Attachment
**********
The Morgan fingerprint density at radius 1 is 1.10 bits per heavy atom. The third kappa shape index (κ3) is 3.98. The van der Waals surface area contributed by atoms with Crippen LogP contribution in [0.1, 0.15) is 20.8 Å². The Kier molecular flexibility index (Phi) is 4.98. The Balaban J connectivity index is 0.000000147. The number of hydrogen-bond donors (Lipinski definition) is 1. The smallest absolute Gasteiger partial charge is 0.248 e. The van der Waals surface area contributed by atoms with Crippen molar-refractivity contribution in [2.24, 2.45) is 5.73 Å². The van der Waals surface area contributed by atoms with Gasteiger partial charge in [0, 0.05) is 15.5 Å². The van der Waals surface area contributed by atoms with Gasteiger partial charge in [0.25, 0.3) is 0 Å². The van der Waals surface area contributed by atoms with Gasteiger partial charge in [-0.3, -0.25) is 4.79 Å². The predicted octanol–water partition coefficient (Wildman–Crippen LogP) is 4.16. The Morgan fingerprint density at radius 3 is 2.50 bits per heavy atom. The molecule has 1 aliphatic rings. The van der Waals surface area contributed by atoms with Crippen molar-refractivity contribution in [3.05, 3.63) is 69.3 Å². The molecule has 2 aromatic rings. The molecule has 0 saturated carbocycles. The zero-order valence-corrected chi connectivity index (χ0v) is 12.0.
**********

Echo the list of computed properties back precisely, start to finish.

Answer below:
The Morgan fingerprint density at radius 1 is 1.10 bits per heavy atom. The third kappa shape index (κ3) is 3.98. The van der Waals surface area contributed by atoms with Crippen LogP contribution in [0.1, 0.15) is 20.8 Å². The Kier molecular flexibility index (Phi) is 4.98. The Balaban J connectivity index is 0.000000147. The number of hydrogen-bond donors (Lipinski definition) is 1. The smallest absolute Gasteiger partial charge is 0.248 e. The van der Waals surface area contributed by atoms with Crippen molar-refractivity contribution in [2.24, 2.45) is 5.73 Å². The van der Waals surface area contributed by atoms with Gasteiger partial charge in [0, 0.05) is 15.5 Å². The van der Waals surface area contributed by atoms with Gasteiger partial charge in [0.25, 0.3) is 0 Å². The van der Waals surface area contributed by atoms with Gasteiger partial charge in [-0.3, -0.25) is 4.79 Å². The predicted octanol–water partition coefficient (Wildman–Crippen LogP) is 4.16. The Morgan fingerprint density at radius 3 is 2.50 bits per heavy atom. The molecule has 1 aliphatic rings. The van der Waals surface area contributed by atoms with Crippen molar-refractivity contribution in [3.05, 3.63) is 69.3 Å². The molecule has 2 aromatic rings. The molecule has 0 saturated carbocycles. The zero-order valence-corrected chi connectivity index (χ0v) is 12.0.